Don't Skip Taking Aspirin After a Heart Attack, Scientists Suggest

New research suggests that for those who have experienced a heart attack, not taking aspirin as prescribed by a healthcare provider could raise the risk of a second heart attack, stroke, or death.

Most experts agree that aspirin for heart attack prevention could be risky for people without cardiovascular disease risk factors — primarily because the risks of bleeding associated with aspirin may outweigh the potential benefits.

However, it's a different story for those who have had a heart attack or myocardial infarction. For these individuals, healthcare providers often prescribe a daily low-dose (81 mg) aspirin to help prevent another heart attack by stopping blood clots from forming.

But some people may not adhere to their healthcare provider's advice and choose to stop taking the suggested pill. However, not much is known about whether discontinuing the drug could cause another heart attack, stroke, or death.

In new research to be presented on August 28 at the European Society of Cardiology Congress 2023, researchers used data from nationwide registries in Denmark to determine the outcomes of continuing and discontinuing aspirin therapy after a heart attack.

The researchers looked at 40,114 people aged 40 and older who had experienced a first-time heart attack. The participants had coronary stents placed and took aspirin as their healthcare provider prescribed during the first year after their cardiac event.

The researchers did not include people who took anticoagulants or had a stroke within that first year.

After evaluating adherence to daily aspirin therapy at years two, four, six, and eight after the participants' heart attack, the scientists found that adherence to aspirin progressively declined as time went on. For example, 90% of the participants continued aspirin therapy for two years following the heart attack, but that number fell to 84% at four years, 82% at six years, and 81% at eight years.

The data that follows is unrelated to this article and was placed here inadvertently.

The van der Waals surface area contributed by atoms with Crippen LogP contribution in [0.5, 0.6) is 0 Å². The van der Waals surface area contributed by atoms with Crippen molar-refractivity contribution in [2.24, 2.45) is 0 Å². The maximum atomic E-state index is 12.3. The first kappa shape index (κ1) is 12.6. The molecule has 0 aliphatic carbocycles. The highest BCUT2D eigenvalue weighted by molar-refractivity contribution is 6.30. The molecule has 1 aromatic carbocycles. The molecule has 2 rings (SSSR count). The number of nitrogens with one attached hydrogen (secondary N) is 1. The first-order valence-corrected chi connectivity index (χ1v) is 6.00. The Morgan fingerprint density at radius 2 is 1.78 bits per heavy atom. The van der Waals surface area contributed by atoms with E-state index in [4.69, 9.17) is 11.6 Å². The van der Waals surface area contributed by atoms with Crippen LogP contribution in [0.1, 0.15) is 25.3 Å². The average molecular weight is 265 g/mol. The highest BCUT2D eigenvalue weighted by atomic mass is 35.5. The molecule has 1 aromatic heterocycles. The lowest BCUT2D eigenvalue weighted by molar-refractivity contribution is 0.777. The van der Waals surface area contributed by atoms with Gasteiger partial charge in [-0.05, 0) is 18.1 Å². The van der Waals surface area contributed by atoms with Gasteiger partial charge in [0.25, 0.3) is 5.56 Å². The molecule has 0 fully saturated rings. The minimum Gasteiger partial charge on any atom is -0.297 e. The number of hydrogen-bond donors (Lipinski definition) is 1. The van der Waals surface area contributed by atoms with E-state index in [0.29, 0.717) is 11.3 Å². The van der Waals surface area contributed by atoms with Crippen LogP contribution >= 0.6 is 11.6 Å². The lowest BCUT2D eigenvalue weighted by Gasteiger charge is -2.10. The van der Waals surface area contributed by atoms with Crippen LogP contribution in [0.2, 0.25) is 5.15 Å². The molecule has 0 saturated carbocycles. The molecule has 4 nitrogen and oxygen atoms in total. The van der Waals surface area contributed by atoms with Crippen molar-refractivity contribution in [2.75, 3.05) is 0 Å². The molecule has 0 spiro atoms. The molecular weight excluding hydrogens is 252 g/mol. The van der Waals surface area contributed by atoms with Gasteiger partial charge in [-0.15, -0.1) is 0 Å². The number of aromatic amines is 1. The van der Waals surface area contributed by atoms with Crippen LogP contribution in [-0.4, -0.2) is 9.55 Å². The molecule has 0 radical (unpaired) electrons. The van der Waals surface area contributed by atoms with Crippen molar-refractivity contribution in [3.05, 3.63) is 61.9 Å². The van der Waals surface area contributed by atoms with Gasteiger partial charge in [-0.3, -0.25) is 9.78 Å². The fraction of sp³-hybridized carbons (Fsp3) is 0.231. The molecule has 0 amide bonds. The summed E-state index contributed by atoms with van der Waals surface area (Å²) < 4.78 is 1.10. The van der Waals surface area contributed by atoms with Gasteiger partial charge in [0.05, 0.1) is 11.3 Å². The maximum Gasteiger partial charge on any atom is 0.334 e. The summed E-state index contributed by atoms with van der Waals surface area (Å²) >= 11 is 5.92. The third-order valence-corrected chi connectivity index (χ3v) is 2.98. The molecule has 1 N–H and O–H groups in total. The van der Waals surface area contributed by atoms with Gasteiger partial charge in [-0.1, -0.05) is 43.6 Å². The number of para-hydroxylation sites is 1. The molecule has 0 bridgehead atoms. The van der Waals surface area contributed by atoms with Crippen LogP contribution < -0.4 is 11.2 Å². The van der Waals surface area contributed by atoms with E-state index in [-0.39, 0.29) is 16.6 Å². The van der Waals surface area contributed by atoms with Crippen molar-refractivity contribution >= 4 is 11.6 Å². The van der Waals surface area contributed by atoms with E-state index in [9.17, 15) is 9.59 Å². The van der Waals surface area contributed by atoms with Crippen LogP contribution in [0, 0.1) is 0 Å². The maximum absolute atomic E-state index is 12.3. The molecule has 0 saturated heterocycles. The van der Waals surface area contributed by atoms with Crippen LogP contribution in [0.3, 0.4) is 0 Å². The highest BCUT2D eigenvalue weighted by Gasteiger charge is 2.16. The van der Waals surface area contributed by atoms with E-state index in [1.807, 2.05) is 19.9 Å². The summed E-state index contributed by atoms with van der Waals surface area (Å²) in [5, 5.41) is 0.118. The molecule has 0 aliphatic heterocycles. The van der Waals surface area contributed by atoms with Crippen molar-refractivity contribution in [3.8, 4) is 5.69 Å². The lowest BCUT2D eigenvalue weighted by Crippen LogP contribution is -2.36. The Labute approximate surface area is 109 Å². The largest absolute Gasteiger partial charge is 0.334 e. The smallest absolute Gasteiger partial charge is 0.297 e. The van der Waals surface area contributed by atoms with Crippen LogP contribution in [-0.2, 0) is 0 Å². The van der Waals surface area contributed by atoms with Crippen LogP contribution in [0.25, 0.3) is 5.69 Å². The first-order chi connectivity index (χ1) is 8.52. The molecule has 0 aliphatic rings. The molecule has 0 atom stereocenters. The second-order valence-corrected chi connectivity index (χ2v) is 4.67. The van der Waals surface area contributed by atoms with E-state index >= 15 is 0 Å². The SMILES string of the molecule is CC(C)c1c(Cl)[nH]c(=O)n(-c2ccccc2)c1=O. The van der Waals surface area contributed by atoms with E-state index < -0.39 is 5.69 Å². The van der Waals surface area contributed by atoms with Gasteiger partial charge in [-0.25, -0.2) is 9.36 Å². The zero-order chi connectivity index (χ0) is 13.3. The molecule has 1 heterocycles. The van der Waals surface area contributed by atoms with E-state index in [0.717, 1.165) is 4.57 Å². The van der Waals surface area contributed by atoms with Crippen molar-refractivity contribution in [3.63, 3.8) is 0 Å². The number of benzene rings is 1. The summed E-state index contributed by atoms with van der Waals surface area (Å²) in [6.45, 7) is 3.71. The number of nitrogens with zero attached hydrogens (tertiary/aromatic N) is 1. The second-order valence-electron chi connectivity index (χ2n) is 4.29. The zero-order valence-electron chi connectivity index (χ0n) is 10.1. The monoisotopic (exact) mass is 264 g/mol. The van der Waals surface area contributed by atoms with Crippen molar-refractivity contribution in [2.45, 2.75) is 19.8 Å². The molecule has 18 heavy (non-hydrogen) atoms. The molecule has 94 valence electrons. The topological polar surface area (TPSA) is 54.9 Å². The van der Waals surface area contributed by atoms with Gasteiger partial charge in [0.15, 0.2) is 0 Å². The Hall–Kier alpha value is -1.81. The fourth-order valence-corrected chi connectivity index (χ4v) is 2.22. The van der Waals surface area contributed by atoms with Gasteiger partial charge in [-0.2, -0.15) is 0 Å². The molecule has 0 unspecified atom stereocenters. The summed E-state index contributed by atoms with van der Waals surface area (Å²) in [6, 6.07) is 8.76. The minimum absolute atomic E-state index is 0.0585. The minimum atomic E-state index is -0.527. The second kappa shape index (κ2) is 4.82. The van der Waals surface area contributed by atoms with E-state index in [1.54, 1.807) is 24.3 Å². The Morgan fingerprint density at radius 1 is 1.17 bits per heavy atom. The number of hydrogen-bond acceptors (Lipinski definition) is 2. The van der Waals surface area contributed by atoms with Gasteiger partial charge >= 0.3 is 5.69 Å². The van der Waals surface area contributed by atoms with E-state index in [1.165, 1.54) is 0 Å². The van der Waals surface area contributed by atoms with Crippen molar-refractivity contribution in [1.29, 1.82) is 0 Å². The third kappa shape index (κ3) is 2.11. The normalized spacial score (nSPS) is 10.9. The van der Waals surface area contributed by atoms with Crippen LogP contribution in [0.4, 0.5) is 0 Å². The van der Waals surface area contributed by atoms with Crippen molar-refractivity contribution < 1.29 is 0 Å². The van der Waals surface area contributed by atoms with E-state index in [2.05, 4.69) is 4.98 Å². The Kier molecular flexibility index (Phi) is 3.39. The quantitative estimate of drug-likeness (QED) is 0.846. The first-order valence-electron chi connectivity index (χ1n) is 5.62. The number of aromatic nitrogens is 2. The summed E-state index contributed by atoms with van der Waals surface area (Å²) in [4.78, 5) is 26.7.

Then, the team assessed the participants' risks of recurrent heart attack, stroke, or death. They also considered factors that might influence these risks, such as age, high blood pressure, and high cholesterol.

The researchers discovered that non-adherent participants had a higher risk of having another heart attack, stroke, or death than those who continued taking daily aspirin.

Specifically, people with a previous heart attack who discontinued aspirin had a 29% increased risk of heart attack, stroke, or death at year two, a 40% increased risk at year four, a 31% increased risk at year six, and a 20% higher likelihood at year eight.

The researchers considered participants taking aspirin more than 80% of the time as adherent to aspirin therapy, and those who took it 80% or less were classified as non-adherent.

"Our results should be interpreted with caution because they show an association but do not establish causality. Since the study is registry-based, we do not have information about the specific reasons as to why patients did not take their aspirin," said study author Anna Meta Kristensen of Bispebjerg and Frederiksberg Hospital in Frederiksberg, Denmark, in a news release.

Kristensen also explained that the findings could not be generalized to all people who have experienced a heart attack because the participants in this study received stents and did not take other medications to prevent blood clots.

Still, Kristensen adds, "Our findings suggest that not taking aspirin as prescribed after a heart attack is linked to a higher risk of having another heart attack, a stroke, or dying. We recommend that all patients who have had a heart attack stay adherent to their aspirin in accordance with guidelines until randomized controlled trials have proven otherwise, and clinical guidelines have been changed."

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